Matthew Wade – let’s be honest, if it wasn’t for his century we would all be calling for his head due to his sub-standard keeping display. No problems giving him a rest.

      Michael Hussey – leave sentiment out of it. He’s indicated he is on the way out, so the selectors have clearly decided to just cut the cord completely. That’s fine for me.

      David Warner. I’ll grant this is one omission that is a little odd. But his ODI form hasn’t been all that flash, so why not give him a few days R ‘n R?

      Inclusion of Brad Haddin – he’s in form. There’s probably a valid case for giving Tim Paine a go, but maybe the selectors want to see him play a bit longer at domestic level before he gets selected for international duties.

      • January 9th 2013 @ 10:22am
        Paulie said | January 9th 2013 @ 10:22am | ! Report

        Well said, and for me i am looking forward to seeing Hughes, Khawaja and Finch show their stuff as they have been run machines in the Ryobi cup

      • January 9th 2013 @ 10:33am
        A1 said | January 9th 2013 @ 10:33am | ! Report

        Well said!

      • January 9th 2013 @ 5:00pm
        Josh said | January 9th 2013 @ 5:00pm | ! Report

        David Warner – I assumed he had been dropped – his one day record for Australia is beyond poor – averagiong 30 is not what is required from an opening batsmen – once he deserves his place then it might be a different story but at the moment he is in one day cricket all promotion but not up to the level.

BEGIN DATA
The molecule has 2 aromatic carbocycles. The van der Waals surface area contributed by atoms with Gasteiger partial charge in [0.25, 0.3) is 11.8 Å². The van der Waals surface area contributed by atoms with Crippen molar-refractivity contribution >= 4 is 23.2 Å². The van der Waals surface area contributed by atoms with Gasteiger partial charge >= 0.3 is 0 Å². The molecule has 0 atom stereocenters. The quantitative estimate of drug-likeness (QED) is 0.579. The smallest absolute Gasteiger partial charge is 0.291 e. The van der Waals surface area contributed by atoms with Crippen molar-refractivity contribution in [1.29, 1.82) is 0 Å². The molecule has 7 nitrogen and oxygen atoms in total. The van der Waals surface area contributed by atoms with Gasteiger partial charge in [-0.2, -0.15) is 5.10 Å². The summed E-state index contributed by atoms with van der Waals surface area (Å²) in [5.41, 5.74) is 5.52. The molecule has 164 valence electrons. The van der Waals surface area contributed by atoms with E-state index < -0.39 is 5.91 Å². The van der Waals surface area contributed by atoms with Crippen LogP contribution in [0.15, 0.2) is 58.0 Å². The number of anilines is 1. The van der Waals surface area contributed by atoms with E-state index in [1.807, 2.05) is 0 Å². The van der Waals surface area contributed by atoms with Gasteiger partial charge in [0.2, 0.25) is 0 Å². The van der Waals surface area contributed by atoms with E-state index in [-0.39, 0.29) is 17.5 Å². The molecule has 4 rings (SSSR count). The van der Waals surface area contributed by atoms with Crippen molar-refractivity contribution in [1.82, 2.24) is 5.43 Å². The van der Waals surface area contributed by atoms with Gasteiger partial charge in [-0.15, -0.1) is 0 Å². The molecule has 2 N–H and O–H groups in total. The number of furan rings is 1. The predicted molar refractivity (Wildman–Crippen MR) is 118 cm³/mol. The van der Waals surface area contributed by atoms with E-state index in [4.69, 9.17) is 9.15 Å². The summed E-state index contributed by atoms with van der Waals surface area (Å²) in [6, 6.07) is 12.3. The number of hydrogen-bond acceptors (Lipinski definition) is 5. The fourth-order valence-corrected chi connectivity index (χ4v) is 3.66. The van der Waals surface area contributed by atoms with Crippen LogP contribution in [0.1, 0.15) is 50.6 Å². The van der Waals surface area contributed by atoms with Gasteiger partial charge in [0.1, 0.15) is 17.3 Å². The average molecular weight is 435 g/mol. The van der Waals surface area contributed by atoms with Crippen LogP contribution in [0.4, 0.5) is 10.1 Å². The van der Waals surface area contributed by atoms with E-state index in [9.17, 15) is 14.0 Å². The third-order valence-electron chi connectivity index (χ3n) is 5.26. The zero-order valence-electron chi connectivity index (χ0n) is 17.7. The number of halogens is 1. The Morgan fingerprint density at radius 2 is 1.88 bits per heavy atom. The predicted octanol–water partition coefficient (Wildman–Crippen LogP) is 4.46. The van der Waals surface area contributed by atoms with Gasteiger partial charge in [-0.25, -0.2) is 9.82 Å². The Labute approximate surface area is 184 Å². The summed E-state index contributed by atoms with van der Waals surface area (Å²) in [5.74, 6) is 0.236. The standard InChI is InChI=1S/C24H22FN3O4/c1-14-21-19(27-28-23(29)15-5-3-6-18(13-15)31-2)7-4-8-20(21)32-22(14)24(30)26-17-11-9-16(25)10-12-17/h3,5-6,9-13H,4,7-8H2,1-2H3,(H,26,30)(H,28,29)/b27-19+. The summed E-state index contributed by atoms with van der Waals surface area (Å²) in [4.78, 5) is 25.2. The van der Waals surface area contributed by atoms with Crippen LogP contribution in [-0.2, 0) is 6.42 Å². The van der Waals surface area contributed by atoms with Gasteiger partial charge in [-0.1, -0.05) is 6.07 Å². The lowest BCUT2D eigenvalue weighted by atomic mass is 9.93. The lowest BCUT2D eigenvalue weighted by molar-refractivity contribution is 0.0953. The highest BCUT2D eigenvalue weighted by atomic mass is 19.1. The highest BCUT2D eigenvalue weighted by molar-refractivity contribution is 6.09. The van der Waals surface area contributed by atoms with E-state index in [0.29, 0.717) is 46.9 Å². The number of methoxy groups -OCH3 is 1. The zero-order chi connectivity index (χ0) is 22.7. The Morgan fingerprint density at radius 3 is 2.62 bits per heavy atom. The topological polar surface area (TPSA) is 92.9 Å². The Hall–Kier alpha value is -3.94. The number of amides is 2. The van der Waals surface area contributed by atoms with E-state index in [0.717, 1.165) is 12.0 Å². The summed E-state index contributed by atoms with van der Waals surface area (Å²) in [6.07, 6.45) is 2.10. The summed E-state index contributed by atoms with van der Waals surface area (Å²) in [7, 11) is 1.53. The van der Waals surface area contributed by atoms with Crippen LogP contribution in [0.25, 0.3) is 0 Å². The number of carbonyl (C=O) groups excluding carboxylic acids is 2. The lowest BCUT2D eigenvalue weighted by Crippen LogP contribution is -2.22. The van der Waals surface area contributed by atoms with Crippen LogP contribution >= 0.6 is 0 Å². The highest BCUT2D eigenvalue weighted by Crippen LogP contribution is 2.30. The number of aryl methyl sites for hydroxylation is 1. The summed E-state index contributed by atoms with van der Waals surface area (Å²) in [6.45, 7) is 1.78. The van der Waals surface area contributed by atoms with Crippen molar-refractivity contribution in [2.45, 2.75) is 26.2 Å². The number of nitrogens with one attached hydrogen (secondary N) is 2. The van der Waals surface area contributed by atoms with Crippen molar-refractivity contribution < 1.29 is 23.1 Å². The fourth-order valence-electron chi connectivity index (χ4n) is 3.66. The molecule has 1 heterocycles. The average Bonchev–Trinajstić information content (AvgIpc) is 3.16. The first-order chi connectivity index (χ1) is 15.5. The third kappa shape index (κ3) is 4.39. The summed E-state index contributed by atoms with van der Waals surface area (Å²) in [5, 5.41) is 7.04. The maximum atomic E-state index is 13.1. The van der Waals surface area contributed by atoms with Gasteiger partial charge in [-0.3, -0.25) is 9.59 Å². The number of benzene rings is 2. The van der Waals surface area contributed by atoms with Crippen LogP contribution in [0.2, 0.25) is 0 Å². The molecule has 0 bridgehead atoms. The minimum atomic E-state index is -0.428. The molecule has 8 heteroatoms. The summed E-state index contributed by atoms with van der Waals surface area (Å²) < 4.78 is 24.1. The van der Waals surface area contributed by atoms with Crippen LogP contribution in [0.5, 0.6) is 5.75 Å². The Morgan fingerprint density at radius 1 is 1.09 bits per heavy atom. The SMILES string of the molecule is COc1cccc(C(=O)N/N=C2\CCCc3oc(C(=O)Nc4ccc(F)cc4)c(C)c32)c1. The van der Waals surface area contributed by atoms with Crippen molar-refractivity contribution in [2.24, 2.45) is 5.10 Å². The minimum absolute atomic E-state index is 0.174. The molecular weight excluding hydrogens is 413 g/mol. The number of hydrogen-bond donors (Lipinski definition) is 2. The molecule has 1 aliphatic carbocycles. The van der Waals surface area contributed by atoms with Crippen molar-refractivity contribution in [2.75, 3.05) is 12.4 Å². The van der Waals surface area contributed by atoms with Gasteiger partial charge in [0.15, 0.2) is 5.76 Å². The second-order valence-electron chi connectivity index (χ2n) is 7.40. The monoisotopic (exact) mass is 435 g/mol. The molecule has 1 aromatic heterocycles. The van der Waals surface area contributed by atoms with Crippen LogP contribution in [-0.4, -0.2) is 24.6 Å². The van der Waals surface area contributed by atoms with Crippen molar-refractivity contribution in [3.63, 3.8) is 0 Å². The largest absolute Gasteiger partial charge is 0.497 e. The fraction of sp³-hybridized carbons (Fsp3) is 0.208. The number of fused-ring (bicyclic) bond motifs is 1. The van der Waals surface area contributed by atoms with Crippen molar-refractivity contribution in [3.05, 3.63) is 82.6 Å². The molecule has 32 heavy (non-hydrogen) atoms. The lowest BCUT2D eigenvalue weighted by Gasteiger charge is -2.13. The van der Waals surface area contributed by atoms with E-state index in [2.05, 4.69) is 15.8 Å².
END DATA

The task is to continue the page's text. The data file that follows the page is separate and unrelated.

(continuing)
The only one who legitmatly should have been thier is Wade and lets be honest Brad Haddin is a bigger name star then Matt Wade.

        Clarke, Watson are both injured, Hussey announced his retirment last week, Warner has shown he isnt good enough at ODI level for Australia

        • January 10th 2013 @ 12:17pm
          Dan Ced said | January 10th 2013 @ 12:17pm | ! Report

          There are valid arguments for Warner ‘being dropped’ with his ODI average.

          Wade being dropped for Haddin due to Haddin batting and keeping better recently

          Clarke being rested due to hamstring soreness.

          Playing tests this summer has kept them out of the limited overs eye. We have Hughes and Khawaja who are two of the better Ryobi scorers this year. We have Finch who has dominated the BBL. Cutting who was next in mind for test selection after Bird and is more suited to shorter formats (supposedly)

          My issues with the team are the omission of M Hussey, and the inclusion of Mitchell Johnson. Johnson is so erratic he could lose matches for us, his form can even out over a test but in a shorter game he is a poor choice.. I also think Starc and Johnson are too similar to be in the same team.

          There are a few incumbent players that I can’t argue with including (Mckay, Doherty for instance0) because the team is so fresh those incumbents will provide SOME national experience.